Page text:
Evidently, the belief was that God was going to establish His earthly kingdom from Palestine, probably Israel, in the year 1925. I would encourage you to do your own research to see if God did in fact set up an earthly kingdom in that year.             

Now, let’s take a look at one more infamous failed prediction: 1975. 

In 1966, the Watchtower published a document called, “Life Everlasting in Freedom of the Sons of God.” On page 29 we read, “According to this trustworthy Bible chronology six thousand years from man’s creation will end in 1975, and the seventh period of a thousand years of human history will begin the fall of 1975 C.E.”

If you were alive in the fall of 1975, as I was, you’ll probably recall that the world didn’t end.  

Now, what does all of this mean for me? Well, if Charles Taze Russell and the Jehovah’s Witnesses are going to teach me spiritual things, of which I can’t verify, then they must be able to produce some kind of evidence that I can verify – so that I can know to trust them. However, as I’ve just pointed out from their own material, not only have they not been able to verify their claims, but they’ve demonstrated that they’re false prophets. And this is just a sampling. There’s a lot more we could discuss.     

A lot of Christians, as I do, take issue with JW doctrines, such as the deity of Jesus. As a result, many Christians use that as a starting point to engage in discussions with them. I have no problem with that because I don’t believe that the JWs handle the Scriptures very well. However, in my way of thinking, we don’t even have to go to the Bible to make a decision as to whether or not we want to belong to their organization. That’s because the publications that their organization has put out demonstrates that they can’t be trusted.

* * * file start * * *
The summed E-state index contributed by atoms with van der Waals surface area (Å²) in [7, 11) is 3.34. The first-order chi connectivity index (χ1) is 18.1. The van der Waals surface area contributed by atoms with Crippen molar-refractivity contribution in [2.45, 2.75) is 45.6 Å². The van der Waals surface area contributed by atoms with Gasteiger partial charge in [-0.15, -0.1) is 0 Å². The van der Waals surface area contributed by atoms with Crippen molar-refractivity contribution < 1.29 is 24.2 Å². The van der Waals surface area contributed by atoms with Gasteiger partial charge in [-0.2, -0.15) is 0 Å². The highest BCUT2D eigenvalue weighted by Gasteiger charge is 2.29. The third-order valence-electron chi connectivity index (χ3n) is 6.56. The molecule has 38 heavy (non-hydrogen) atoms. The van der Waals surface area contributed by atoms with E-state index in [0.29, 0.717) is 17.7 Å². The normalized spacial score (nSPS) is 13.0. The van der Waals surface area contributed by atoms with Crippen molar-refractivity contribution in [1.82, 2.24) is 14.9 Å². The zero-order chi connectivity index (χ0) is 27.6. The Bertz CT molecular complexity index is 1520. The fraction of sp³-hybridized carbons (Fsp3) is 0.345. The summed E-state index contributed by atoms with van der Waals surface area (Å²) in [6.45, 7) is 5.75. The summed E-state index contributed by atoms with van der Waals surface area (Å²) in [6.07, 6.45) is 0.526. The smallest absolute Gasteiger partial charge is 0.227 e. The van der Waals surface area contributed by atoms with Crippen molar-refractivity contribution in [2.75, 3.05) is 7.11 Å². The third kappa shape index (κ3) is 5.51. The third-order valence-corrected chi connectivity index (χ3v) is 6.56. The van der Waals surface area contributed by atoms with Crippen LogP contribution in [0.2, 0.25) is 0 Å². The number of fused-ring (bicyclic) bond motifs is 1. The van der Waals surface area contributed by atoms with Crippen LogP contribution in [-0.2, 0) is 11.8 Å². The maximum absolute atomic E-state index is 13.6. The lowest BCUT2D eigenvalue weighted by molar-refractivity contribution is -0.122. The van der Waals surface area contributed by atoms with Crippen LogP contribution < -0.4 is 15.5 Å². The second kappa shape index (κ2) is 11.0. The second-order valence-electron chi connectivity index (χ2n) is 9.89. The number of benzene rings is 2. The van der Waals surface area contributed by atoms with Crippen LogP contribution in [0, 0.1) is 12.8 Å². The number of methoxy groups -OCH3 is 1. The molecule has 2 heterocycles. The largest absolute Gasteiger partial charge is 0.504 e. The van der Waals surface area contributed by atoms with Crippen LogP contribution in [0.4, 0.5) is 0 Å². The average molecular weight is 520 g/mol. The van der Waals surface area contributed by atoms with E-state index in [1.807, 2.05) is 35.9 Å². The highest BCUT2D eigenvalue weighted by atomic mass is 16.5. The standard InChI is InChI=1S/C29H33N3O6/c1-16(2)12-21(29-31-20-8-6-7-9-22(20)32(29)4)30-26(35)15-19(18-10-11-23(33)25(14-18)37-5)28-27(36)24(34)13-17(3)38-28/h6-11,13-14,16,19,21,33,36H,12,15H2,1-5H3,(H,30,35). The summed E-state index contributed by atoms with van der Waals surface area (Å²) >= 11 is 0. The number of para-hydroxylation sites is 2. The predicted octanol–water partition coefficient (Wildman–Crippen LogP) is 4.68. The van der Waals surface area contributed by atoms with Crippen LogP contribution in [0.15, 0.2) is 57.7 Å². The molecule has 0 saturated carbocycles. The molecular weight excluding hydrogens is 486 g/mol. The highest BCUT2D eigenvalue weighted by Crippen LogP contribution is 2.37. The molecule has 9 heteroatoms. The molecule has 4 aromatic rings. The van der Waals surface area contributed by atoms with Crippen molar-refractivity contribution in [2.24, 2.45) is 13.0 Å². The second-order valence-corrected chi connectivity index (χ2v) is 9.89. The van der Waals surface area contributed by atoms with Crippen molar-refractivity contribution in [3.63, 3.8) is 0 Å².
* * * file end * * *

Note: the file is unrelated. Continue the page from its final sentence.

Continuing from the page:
My starting point would not be the Bible, but the false prophecies that the Jehovah’s Witnesses have repeatedly published. Their own documents prevent me from becoming a Jehovah’s Witness.       

I want to close with one final thought. When a Jehovah’s Witness comes knocking at your door, please treat them with love. Most of them are sincere, loving people, who really think that they’re serving God. Some Christians like to beat them in a debate just to carve another niche into their Bible or something. That’s the wrong attitude to take. Instead, we need to love them. Their organization has victimized them. Their organization has hidden the failed prophesies from them and have rewritten their own history so that these people can’t know about them. With a little encouragement from you, they may be willing to do some study and find just how badly they’ve been lied to. Please love them as you would want to be loved.

Dane Cramer is a backpacker, follower-of-Jesus blogger, jail chaplain, amateur filmmakerPodcast host, and author of two books: Romancing the Trail and The Nephilim: A Monster Among Us , and has worked as an investigator for over 35 years.